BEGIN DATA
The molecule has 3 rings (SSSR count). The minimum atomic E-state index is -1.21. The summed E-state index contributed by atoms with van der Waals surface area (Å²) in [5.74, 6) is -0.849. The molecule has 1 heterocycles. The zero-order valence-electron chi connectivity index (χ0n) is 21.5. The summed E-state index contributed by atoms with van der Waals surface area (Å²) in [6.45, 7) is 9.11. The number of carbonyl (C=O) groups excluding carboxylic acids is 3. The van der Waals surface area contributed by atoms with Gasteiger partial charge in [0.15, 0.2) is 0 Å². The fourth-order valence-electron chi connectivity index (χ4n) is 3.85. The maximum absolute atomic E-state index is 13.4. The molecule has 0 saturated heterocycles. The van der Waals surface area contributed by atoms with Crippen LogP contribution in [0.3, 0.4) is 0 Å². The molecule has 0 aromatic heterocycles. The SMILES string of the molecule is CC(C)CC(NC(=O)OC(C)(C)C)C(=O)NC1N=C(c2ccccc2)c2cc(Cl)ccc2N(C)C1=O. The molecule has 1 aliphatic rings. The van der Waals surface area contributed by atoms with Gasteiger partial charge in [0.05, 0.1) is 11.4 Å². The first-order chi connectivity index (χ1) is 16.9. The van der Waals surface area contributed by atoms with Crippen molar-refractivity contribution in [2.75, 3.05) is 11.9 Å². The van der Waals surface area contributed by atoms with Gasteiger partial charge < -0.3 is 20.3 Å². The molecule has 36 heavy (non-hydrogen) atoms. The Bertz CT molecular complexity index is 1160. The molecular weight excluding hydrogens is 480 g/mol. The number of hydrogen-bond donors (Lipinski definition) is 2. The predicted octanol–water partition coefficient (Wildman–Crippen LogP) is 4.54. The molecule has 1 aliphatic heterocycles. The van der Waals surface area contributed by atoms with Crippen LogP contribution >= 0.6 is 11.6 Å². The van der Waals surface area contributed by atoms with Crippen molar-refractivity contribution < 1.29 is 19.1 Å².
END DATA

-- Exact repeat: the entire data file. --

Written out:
The molecule has 3 rings (SSSR count). The minimum atomic E-state index is -1.21. The summed E-state index contributed by atoms with van der Waals surface area (Å²) in [5.74, 6) is -0.849. The molecule has 1 heterocycles. The zero-order valence-electron chi connectivity index (χ0n) is 21.5. The summed E-state index contributed by atoms with van der Waals surface area (Å²) in [6.45, 7) is 9.11. The number of carbonyl (C=O) groups excluding carboxylic acids is 3. The van der Waals surface area contributed by atoms with Gasteiger partial charge in [0.15, 0.2) is 0 Å². The fourth-order valence-electron chi connectivity index (χ4n) is 3.85. The maximum absolute atomic E-state index is 13.4. The molecule has 0 saturated heterocycles. The van der Waals surface area contributed by atoms with Crippen LogP contribution in [0.3, 0.4) is 0 Å². The molecule has 0 aromatic heterocycles. The SMILES string of the molecule is CC(C)CC(NC(=O)OC(C)(C)C)C(=O)NC1N=C(c2ccccc2)c2cc(Cl)ccc2N(C)C1=O. The molecule has 1 aliphatic rings. The van der Waals surface area contributed by atoms with Gasteiger partial charge in [0.05, 0.1) is 11.4 Å². The first-order chi connectivity index (χ1) is 16.9. The van der Waals surface area contributed by atoms with Crippen molar-refractivity contribution in [2.75, 3.05) is 11.9 Å². The van der Waals surface area contributed by atoms with Gasteiger partial charge < -0.3 is 20.3 Å². The molecule has 36 heavy (non-hydrogen) atoms. The Bertz CT molecular complexity index is 1160. The molecular weight excluding hydrogens is 480 g/mol. The number of hydrogen-bond donors (Lipinski definition) is 2. The predicted octanol–water partition coefficient (Wildman–Crippen LogP) is 4.54. The molecule has 1 aliphatic heterocycles. The van der Waals surface area contributed by atoms with Crippen LogP contribution >= 0.6 is 11.6 Å². The van der Waals surface area contributed by atoms with Crippen molar-refractivity contribution < 1.29 is 19.1 Å².